WASHINGTON — Responding to the furor over executive pay at companies bailed out with taxpayer money, the Obama administration will order the firms that received the most aid to slash compensation to their highest-paid employees, an official involved in the decision said on Wednesday.
The plan, for the 25 top earners at seven companies that received exceptional help, will on average cut total compensation by about 50 percent. The companies are Citigroup, Bank of America, American International Group, General Motors, Chrysler and the financing arms of the two automakers.
Some executives, like the top traders at A.I.G., will face tight limits on their pay. In addition, the top-paid employees at all the affected companies will face new limits on their perks.
The plan will also change the form of the pay to align the personal interests of the executives with the longer-term financial health of the companies. For instance, the cash portion of the executives’ salaries will be slashed on average by 90 percent, and the rest will be replaced by stock that cannot be sold for years.
But while the plan would pare compensation substantially from what the highest-paid people at the companies might have received under normal circumstances, it would still permit multimillion-dollar pay packages. And it would have no direct impact on firms that did not receive government bailouts or that have already repaid loans they received from Washington, leaving it unclear how much effect, if any, it will have on the broader issues relating to executive compensation, income inequality and the populist animosity toward Wall Street and corporate America.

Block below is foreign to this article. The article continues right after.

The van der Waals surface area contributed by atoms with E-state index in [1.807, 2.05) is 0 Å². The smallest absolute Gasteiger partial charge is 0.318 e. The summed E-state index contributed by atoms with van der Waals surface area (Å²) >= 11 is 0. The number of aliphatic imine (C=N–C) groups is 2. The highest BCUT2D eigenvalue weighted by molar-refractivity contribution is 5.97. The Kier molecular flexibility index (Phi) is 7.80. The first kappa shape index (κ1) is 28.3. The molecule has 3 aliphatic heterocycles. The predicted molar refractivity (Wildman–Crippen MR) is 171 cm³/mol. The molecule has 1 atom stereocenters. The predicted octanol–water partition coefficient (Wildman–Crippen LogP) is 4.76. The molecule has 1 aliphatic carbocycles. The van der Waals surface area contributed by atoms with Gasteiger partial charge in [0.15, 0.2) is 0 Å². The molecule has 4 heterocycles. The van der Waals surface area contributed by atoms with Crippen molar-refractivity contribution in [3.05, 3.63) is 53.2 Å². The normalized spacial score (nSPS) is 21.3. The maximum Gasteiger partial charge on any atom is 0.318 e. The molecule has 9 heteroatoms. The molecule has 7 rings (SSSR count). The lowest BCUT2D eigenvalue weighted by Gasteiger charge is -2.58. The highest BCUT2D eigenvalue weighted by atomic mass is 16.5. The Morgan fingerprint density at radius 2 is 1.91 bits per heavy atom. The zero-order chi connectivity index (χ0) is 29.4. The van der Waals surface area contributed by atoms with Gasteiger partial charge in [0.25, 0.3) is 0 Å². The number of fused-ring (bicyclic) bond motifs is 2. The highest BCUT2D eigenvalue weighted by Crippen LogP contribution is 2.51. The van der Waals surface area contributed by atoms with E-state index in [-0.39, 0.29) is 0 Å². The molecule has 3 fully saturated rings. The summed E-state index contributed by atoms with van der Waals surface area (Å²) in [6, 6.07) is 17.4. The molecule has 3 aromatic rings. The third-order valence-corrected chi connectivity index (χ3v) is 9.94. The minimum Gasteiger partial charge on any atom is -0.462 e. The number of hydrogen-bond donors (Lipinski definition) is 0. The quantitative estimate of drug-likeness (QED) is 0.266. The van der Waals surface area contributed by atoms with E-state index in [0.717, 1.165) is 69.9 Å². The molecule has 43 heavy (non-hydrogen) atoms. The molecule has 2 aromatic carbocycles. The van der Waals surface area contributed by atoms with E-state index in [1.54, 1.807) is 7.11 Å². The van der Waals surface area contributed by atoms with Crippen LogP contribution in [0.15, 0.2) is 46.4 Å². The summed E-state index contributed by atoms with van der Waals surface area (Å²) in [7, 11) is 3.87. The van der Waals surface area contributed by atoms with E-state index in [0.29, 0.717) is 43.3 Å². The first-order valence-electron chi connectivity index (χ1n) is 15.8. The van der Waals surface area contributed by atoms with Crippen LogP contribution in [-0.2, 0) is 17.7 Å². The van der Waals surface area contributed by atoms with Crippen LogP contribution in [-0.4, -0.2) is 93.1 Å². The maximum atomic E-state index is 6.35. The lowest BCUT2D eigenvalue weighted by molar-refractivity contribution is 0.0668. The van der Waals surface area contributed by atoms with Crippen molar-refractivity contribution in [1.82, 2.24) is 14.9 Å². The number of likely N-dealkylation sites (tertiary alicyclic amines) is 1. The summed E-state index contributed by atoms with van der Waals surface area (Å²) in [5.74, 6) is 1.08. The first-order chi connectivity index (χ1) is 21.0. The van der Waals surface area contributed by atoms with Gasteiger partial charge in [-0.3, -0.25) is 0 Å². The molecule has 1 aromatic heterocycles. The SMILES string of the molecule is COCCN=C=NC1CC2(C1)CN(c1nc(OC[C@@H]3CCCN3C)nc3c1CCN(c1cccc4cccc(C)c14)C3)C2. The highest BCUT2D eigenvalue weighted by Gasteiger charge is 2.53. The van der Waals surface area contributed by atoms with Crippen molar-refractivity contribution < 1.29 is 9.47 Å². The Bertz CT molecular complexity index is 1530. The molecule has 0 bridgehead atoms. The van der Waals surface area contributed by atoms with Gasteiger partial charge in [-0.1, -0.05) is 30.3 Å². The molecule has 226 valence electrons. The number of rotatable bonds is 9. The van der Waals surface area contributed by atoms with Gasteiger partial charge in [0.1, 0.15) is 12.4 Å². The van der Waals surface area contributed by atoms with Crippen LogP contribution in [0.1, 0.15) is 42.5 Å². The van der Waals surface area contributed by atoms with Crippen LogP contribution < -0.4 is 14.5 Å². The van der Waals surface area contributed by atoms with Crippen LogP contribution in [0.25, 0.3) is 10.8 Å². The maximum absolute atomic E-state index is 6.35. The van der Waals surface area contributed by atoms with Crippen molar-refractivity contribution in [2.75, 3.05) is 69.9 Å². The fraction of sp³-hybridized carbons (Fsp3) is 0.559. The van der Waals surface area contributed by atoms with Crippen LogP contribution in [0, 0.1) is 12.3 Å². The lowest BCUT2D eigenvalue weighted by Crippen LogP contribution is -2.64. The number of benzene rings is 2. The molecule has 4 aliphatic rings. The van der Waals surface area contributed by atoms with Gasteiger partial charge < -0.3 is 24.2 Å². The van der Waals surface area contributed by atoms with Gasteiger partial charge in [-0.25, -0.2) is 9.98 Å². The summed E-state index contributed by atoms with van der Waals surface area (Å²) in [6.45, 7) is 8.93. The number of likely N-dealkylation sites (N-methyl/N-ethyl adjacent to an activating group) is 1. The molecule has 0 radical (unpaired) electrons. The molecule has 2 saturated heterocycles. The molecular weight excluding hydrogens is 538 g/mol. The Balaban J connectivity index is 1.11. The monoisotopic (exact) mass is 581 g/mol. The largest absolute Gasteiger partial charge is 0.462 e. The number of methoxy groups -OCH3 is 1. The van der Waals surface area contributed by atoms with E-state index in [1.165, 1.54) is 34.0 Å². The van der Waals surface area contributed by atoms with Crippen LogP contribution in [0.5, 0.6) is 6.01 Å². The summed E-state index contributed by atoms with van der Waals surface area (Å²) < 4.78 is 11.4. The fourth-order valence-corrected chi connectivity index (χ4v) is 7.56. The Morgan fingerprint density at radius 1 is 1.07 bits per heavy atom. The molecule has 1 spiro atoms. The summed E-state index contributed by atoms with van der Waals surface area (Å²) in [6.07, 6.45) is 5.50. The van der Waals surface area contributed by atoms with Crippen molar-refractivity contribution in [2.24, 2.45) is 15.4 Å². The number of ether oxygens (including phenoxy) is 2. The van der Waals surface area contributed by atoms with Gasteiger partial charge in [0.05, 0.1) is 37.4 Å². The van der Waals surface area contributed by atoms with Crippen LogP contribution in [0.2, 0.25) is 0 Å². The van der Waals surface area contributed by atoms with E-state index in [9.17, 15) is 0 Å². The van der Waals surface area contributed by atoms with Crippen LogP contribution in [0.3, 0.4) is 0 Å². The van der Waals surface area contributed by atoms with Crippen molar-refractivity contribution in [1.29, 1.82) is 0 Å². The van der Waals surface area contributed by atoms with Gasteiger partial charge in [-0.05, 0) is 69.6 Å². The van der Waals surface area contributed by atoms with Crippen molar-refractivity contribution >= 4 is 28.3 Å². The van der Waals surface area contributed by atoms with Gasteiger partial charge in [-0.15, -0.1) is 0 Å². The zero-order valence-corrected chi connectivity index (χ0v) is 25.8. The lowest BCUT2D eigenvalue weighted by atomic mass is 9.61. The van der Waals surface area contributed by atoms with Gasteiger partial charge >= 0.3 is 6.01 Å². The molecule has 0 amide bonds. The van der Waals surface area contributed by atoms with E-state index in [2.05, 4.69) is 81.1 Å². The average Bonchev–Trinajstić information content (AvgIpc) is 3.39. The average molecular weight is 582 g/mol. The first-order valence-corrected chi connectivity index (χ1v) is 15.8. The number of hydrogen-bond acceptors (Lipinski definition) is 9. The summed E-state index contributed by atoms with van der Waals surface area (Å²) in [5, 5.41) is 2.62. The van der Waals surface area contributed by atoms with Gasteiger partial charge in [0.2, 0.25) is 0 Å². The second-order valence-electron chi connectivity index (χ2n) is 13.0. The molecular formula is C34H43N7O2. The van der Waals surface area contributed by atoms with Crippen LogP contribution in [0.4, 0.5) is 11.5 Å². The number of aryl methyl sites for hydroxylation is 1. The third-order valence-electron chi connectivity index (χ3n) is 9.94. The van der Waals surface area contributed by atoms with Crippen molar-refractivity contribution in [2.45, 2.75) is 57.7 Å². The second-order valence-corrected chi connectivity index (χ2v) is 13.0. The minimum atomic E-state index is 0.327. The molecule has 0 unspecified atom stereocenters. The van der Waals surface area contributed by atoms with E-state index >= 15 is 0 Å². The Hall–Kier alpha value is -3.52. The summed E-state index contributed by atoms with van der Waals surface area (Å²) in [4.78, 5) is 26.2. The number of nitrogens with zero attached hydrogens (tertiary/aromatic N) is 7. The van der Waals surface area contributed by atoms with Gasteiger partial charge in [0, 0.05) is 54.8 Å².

The plan, which was written by Kenneth R. Feinberg, the official at the Treasury Department in charge of setting compensation for bailed-out companies, will be made public in a few days. The official who described the plan’s basic components did not disclose the particular impact on specific employees of the firms.
Republicans have a different idea. According to Rachel Maddow, three Republican congressman have offered an ammendment to eliminate all government agencies that regulate banking.
I kid you not. Republicans want to let the banking industry — which plunged the United States economy into the Great Bush Recession, which almost became the Bush Depression — Republicans want to completely deregulate the banking industry so they can do whatever they want. Republicans want to reward the banking industry, which paid out obscene bonuses to executives after accepting bailout money.
Republicans want to reward greed.
Stop back later for details.